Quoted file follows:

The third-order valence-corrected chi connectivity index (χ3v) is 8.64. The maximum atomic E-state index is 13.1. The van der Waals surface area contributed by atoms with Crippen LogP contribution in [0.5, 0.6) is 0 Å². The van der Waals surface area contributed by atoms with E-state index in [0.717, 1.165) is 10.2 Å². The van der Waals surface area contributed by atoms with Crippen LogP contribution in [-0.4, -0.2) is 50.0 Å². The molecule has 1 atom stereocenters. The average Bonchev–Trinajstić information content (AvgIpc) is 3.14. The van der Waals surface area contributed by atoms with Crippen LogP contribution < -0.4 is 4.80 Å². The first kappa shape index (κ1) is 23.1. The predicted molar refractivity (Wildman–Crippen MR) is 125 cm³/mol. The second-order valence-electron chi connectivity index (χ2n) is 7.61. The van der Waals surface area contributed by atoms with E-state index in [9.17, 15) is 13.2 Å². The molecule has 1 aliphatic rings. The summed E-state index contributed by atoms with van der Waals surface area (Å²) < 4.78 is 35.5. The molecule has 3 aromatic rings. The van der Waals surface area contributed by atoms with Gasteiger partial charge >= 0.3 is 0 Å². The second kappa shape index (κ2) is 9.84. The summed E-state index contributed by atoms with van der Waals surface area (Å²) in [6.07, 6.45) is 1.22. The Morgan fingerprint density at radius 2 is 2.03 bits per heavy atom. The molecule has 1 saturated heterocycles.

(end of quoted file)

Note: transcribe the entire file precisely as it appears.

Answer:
The third-order valence-corrected chi connectivity index (χ3v) is 8.64. The maximum atomic E-state index is 13.1. The van der Waals surface area contributed by atoms with Crippen LogP contribution in [0.5, 0.6) is 0 Å². The van der Waals surface area contributed by atoms with E-state index in [0.717, 1.165) is 10.2 Å². The van der Waals surface area contributed by atoms with Crippen LogP contribution in [-0.4, -0.2) is 50.0 Å². The molecule has 1 atom stereocenters. The average Bonchev–Trinajstić information content (AvgIpc) is 3.14. The van der Waals surface area contributed by atoms with Crippen LogP contribution < -0.4 is 4.80 Å². The first kappa shape index (κ1) is 23.1. The predicted molar refractivity (Wildman–Crippen MR) is 125 cm³/mol. The second-order valence-electron chi connectivity index (χ2n) is 7.61. The van der Waals surface area contributed by atoms with E-state index in [9.17, 15) is 13.2 Å². The molecule has 1 aliphatic rings. The summed E-state index contributed by atoms with van der Waals surface area (Å²) < 4.78 is 35.5. The molecule has 3 aromatic rings. The van der Waals surface area contributed by atoms with Gasteiger partial charge >= 0.3 is 0 Å². The second kappa shape index (κ2) is 9.84. The summed E-state index contributed by atoms with van der Waals surface area (Å²) in [6.07, 6.45) is 1.22. The Morgan fingerprint density at radius 2 is 2.03 bits per heavy atom. The molecule has 1 saturated heterocycles.